• I2a2a1b2a L704
              • I2a2a1c Z161
                • I2a2a1c1 L801/S390
                  • I2a2a1c1a CTS1977
                    • I2a2a1c1a1 P95
                  • I2a2a1c1b CTS6433
                    • I2a2a1c1b1 Z78
                      • I2a2a1c1b1a L1198
                        • I2a2a1c1b1a1 Z190
                          • I2a2a1c1b1a1a S434/Z79
                • I2a2a1c2 L623, L147.4
              • I2a2a1d L1229
                • I2a2a1d1 Z2054
                  • I2a2a1d1a L812/S391
                • I2a2a1d2 L1230
            • I2a2a2 L1228
          • I2a2b L38/S154, L39/S155, L40/S156, L65.1/S159.1, L272.3
            • I2a2b1 L533
      • I2b L415, L416, L417
      • I2c L596/PF6907/S292, L597/S333

Note that the naming of some of the subgroups has changed, as new markers have been identified, and the sequence of mutations has become clearer.


The composite subclade I-M170 contains individuals directly descended from the earliest members of Haplogroup I, bearing none of the subsequent mutations which identify the remaining named subclades.

Several I* individuals, who do not fall into any known subclades, have been found among the Lak people of Dagestan, at a rate of (3/21),[86] as well as Turkey (8/741), Adygea in the Caucasus (2/138) and Iraq (1/176), even though I-M170 occurs at only very low frequencies among modern populations of these regions as a whole. This is consistent with the belief that the haplogroup first appeared in South West Eurasia.

There are also high frequencies of Haplogroup I* among the Andalusians (3/103), French (4/179), Slovenians (2/55), Tabassarans (1/30),[86] and Saami (1/35).[87]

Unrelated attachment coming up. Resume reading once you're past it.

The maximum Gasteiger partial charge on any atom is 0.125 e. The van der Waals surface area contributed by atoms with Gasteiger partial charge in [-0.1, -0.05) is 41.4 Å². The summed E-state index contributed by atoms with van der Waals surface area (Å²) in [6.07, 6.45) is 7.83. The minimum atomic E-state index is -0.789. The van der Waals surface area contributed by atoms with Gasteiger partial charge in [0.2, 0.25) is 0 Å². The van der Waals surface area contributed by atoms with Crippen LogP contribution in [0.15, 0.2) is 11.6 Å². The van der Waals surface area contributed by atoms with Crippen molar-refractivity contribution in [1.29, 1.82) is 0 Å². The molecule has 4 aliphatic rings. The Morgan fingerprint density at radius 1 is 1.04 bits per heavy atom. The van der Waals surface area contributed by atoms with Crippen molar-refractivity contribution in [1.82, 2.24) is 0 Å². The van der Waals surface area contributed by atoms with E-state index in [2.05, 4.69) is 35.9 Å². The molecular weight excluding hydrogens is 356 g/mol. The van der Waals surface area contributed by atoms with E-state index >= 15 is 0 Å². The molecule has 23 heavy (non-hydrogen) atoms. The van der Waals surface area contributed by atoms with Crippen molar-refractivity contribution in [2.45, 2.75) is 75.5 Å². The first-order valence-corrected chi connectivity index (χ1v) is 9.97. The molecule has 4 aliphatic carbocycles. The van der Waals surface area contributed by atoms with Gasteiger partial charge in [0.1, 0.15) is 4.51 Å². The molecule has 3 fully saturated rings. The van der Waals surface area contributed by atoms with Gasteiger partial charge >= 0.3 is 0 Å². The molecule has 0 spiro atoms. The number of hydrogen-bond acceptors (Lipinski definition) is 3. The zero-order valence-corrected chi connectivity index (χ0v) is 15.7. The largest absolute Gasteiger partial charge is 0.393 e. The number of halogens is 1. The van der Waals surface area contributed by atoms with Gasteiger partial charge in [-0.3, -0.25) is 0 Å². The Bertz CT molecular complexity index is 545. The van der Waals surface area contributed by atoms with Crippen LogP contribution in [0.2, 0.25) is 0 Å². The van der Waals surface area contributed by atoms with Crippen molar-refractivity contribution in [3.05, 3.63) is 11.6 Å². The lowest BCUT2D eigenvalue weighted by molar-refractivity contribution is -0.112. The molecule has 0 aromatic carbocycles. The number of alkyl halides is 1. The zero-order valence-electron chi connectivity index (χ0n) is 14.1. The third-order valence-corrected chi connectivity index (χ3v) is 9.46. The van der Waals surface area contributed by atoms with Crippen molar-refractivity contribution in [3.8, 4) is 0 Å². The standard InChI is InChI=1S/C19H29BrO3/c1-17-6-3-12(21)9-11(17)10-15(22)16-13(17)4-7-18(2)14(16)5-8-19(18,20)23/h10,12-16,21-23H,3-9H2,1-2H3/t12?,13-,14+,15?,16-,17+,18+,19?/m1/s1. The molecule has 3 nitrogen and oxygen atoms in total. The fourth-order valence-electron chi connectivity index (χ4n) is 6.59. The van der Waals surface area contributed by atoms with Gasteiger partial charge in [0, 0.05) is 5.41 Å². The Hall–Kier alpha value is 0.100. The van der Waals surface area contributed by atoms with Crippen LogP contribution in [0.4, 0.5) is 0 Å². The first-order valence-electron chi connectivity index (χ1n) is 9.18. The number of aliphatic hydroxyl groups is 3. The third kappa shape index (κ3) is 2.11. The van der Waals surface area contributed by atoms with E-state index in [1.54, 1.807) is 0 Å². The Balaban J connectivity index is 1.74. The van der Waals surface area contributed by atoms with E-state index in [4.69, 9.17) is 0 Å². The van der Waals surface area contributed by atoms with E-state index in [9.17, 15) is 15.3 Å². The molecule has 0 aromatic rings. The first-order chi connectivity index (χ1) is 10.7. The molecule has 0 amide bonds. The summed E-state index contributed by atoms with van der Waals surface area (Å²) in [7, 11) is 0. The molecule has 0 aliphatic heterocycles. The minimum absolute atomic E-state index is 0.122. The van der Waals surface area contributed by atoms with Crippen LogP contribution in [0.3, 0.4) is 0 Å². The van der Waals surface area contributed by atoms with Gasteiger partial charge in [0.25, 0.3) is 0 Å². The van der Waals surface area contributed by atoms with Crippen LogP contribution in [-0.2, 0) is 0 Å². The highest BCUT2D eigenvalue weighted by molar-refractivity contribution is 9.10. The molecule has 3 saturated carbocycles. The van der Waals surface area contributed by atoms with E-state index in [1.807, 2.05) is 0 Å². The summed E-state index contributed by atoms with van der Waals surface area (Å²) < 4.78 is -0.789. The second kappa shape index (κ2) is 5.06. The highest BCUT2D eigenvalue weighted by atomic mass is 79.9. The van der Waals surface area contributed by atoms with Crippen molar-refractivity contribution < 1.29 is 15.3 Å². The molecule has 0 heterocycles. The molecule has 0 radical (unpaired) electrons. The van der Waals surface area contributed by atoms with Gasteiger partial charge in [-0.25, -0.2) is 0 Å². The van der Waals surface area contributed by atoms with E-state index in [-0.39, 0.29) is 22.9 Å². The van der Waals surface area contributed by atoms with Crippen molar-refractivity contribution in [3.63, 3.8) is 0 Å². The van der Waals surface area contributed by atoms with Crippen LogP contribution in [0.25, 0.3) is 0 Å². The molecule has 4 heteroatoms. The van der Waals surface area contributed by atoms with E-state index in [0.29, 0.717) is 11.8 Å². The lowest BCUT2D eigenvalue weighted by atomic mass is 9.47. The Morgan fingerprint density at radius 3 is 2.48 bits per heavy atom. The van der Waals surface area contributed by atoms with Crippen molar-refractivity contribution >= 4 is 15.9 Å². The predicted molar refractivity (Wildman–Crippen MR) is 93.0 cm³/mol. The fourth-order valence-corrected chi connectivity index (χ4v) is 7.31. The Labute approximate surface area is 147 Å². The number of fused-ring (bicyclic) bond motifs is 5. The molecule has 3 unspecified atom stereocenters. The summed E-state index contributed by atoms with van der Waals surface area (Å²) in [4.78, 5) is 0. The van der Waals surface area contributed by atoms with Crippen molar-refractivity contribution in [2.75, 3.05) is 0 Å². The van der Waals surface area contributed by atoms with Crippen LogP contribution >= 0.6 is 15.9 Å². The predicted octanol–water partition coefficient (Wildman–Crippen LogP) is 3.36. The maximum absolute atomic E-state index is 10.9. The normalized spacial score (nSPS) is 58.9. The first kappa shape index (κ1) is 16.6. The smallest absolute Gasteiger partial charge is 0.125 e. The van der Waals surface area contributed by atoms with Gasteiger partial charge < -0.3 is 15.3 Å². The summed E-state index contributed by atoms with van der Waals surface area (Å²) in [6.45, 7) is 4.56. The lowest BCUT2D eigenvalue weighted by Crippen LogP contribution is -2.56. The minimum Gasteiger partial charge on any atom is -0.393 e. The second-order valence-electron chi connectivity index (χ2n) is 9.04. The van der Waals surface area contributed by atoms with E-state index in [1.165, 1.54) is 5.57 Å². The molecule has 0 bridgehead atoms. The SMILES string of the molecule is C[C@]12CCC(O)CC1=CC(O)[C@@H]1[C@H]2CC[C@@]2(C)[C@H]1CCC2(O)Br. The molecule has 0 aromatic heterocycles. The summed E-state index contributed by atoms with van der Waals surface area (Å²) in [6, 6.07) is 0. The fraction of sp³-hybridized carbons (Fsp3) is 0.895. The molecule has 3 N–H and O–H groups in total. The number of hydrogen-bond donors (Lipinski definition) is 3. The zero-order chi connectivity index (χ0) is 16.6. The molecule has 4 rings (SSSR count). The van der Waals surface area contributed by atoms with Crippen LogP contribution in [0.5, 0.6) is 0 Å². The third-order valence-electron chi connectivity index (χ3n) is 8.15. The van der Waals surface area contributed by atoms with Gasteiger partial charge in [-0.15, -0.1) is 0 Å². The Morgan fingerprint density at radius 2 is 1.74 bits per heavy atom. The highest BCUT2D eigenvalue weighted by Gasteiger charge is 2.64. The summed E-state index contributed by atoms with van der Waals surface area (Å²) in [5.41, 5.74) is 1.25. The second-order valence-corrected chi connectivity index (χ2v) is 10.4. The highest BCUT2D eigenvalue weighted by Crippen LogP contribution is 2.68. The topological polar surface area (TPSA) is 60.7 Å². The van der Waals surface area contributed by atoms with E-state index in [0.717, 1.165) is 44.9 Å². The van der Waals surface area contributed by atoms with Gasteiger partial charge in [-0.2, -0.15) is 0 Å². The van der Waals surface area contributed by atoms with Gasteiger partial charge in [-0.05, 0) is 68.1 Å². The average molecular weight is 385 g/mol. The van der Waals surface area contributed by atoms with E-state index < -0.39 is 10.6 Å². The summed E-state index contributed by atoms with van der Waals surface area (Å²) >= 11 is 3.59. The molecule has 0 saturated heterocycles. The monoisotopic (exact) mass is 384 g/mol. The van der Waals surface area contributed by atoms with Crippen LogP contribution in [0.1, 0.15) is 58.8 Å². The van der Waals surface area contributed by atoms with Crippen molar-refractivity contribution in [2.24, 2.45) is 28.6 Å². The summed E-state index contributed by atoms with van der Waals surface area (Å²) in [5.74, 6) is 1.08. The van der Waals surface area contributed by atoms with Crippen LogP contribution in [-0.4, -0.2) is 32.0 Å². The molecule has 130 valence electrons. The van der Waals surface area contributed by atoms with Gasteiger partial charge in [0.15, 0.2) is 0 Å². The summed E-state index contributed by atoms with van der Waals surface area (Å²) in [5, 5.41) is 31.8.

(Neither study from which the above figures were drawn excluded the present I2-M438 clade as a whole, but only certain subclades, so these presumed cases I* may possibly belong to I2.)

A living Hazara male from Afghanistan has also been found to carry I*, with all known subclades of both I1 (M253) and I2 (M438) ruled out.[88]


Haplogroup I1-M253 (M253, M307, P30, P40) displays a very clear frequency gradient, with a peak frequency of approximately 35% among the populations of southern Norway, southwestern Sweden, and Denmark, and rapidly decreasing frequencies toward the edges of the historically Germanic-influenced world. A notable exception is Finland, where frequency in West Finns is up to 40%, and in certain provinces like Satakunta more than 50%. I1 is believed to have become common as a result of a founder effect during the Nordic Bronze Age, and subsequently spread throughout Europe during the Migration Period when Germanic tribes migrated from southern Scandinavia and northern Germany to other places in Europe.[89]

Outside Fennoscandia, distribution of Haplogroup I1-M253 is closely correlated with that of Haplogroup I2a2-M436; but among Scandinavians (including both Germanic and Uralic peoples of the region) nearly all the Haplogroup I-M170 Y-chromosomes are I1-M253. Another characteristic of the Scandinavian I1-M253 Y-chromosomes is their rather low haplotype diversity (STR diversity): a greater variety of Haplogroup I1-M253 Y-chromosomes has been found among the French and Italians, despite the much lower overall frequency of Haplogroup I1-M253 among the modern French and Italian populations. This, along with the structure of the phylogenetic tree of I1-M253 strongly suggests that most living I1 males are the descendants of an initially small group of reproductively successful men who lived in Scandinavia during the Nordic Bronze Age.[90][91]